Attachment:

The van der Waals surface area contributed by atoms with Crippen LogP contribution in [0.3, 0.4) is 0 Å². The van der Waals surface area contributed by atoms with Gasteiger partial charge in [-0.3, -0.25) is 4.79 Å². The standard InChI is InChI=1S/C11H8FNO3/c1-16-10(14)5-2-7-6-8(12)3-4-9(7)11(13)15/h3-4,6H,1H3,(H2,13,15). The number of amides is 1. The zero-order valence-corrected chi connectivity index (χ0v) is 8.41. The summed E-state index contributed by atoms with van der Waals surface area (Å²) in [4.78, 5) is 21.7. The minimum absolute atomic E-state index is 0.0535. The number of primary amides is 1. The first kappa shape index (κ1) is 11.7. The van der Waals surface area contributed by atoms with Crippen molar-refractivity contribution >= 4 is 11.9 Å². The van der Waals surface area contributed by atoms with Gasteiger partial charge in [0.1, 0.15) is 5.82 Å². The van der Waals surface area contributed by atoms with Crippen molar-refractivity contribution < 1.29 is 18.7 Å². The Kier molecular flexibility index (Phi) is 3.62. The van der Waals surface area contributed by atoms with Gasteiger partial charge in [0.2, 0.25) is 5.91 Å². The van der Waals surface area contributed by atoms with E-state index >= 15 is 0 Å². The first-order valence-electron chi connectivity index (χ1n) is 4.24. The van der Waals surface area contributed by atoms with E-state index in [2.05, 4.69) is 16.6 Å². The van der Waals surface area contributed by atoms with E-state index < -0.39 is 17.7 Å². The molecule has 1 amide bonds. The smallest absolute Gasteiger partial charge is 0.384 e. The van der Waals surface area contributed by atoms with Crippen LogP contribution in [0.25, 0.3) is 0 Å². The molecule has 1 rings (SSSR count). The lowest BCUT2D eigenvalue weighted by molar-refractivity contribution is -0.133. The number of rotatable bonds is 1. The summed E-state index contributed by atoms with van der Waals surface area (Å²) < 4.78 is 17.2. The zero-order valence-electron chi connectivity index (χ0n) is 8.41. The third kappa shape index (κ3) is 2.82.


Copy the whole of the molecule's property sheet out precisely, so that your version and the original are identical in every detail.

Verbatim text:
The van der Waals surface area contributed by atoms with Crippen LogP contribution in [0.3, 0.4) is 0 Å². The van der Waals surface area contributed by atoms with Gasteiger partial charge in [-0.3, -0.25) is 4.79 Å². The standard InChI is InChI=1S/C11H8FNO3/c1-16-10(14)5-2-7-6-8(12)3-4-9(7)11(13)15/h3-4,6H,1H3,(H2,13,15). The number of amides is 1. The zero-order valence-corrected chi connectivity index (χ0v) is 8.41. The summed E-state index contributed by atoms with van der Waals surface area (Å²) in [4.78, 5) is 21.7. The minimum absolute atomic E-state index is 0.0535. The number of primary amides is 1. The first kappa shape index (κ1) is 11.7. The van der Waals surface area contributed by atoms with Crippen molar-refractivity contribution >= 4 is 11.9 Å². The van der Waals surface area contributed by atoms with Gasteiger partial charge in [0.1, 0.15) is 5.82 Å². The van der Waals surface area contributed by atoms with Crippen molar-refractivity contribution < 1.29 is 18.7 Å². The Kier molecular flexibility index (Phi) is 3.62. The van der Waals surface area contributed by atoms with Gasteiger partial charge in [0.2, 0.25) is 5.91 Å². The van der Waals surface area contributed by atoms with E-state index >= 15 is 0 Å². The first-order valence-electron chi connectivity index (χ1n) is 4.24. The van der Waals surface area contributed by atoms with E-state index in [2.05, 4.69) is 16.6 Å². The van der Waals surface area contributed by atoms with E-state index < -0.39 is 17.7 Å². The molecule has 1 amide bonds. The smallest absolute Gasteiger partial charge is 0.384 e. The van der Waals surface area contributed by atoms with Crippen LogP contribution in [0.25, 0.3) is 0 Å². The molecule has 1 rings (SSSR count). The lowest BCUT2D eigenvalue weighted by molar-refractivity contribution is -0.133. The number of rotatable bonds is 1. The summed E-state index contributed by atoms with van der Waals surface area (Å²) < 4.78 is 17.2. The zero-order valence-electron chi connectivity index (χ0n) is 8.41. The third kappa shape index (κ3) is 2.82.